Archaeological and Ethnographic Evidence of Domination in Indigenous Latin America

Edited by Yamilette Chacon and Richard J. Chacon

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New data and interpretations that shed light on the nature of power relations in prehistoric and contemporary Indigenous societies  
“Following a particular thread of the role of violence in power arrangements, contributors address a range of settings and scales, from practices of domestic violence in ethnographic Amazonia to the origins of Inca imperial expansion in an unstable phase of elite factionalism. Thoughtfully discussed, the high-quality essays assembled here offer much of value to those with an interest in conflict and power, both past and present.”—Elizabeth N. Arkush, author of War, Spectacle, and Politics in the Ancient Andes  
This volume explores the nature of power relations and social control in Indigenous societies of Latin America. Its chapters focus on instances of domination in different contexts as reflected in archaeological, osteological, and ethnohistorical records, beginning with prehistoric case studies to examples from the ethnographic present.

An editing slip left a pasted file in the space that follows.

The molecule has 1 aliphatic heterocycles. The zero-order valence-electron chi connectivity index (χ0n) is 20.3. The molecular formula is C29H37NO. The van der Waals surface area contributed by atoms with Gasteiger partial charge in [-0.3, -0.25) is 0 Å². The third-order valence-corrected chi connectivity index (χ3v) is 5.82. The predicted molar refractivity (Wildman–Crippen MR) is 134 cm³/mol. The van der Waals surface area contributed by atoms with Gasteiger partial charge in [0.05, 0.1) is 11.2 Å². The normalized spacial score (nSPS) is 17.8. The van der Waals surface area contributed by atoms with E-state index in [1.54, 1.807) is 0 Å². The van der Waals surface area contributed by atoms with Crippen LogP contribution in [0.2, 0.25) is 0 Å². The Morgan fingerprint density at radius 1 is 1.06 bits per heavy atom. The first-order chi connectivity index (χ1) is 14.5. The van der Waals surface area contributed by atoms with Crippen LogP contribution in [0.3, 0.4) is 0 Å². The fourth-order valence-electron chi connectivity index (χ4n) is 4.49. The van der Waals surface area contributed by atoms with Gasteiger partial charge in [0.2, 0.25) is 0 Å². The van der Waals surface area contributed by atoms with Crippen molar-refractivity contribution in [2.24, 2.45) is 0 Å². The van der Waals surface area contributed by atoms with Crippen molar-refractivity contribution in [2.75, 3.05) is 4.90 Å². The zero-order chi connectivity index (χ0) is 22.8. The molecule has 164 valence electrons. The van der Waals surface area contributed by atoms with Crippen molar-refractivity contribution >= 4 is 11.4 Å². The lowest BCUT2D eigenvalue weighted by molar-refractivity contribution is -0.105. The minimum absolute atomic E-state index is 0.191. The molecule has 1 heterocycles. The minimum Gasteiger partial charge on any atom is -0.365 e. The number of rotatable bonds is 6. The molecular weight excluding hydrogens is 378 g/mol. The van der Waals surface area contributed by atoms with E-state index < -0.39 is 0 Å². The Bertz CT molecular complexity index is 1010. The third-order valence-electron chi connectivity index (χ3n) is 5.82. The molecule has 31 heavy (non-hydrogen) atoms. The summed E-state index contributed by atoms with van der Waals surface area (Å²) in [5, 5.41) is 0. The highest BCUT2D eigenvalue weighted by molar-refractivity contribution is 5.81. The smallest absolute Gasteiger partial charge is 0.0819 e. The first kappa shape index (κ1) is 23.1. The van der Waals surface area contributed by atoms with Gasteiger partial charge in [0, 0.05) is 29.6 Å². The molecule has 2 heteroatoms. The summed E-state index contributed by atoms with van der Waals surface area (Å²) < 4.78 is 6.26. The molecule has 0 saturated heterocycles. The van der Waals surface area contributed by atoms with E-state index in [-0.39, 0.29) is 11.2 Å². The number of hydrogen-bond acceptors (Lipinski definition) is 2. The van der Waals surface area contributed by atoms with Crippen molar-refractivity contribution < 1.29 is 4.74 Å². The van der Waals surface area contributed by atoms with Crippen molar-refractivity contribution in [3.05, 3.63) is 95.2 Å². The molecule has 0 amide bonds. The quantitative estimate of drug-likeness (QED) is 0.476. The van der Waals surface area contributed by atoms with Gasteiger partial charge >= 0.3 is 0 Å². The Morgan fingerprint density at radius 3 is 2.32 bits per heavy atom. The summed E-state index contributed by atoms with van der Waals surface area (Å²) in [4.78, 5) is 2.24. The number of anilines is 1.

Ranging from the development of nautical and lacustrine warfare technology in precontact Mesoamerica to the psychological functions of domestic violence among contemporary Amazonian peoples, these investigations shed light on how leaders often use violence or the threat of violence to advance their influence. The essays show that while social control can be overt, it may also be veiled in the form of monumental architecture, fortresses or pukara, or rituals that signal to friends and foes alike the power of those in control. Contributors challenge many widely accepted conceptions of violence, warfare, and domination by presenting new evidence, and they also offer novel interpretations of power relations in the domestic, local, and regional spheres.
Encompassing societies from tribal to state levels of sociopolitical complexity, the studies in this volume present different dimensions of conflict and power found among the prehistoric and contemporary Indigenous peoples of Latin America.  
Yamilette Chacon is lecturer in sociology at James Madison University. Richard J. Chacon, professor of anthropology at Winthrop University, is coeditor of Feast, Famine or Fighting? Multiple Pathways to Social Complexity.
Contributors: Stephen Beckerman | Richard J. Chacon | Yamilette Chacon | Vincent Chamussy | Peter Eeckhout | Pamela Erickson | Mariana Favila Vázquez | Romuald Housse | Nam C. Kim | Krzysztof Makowski | Dennis E. Ogburn | Lawrence Stewart Owens | James Yost
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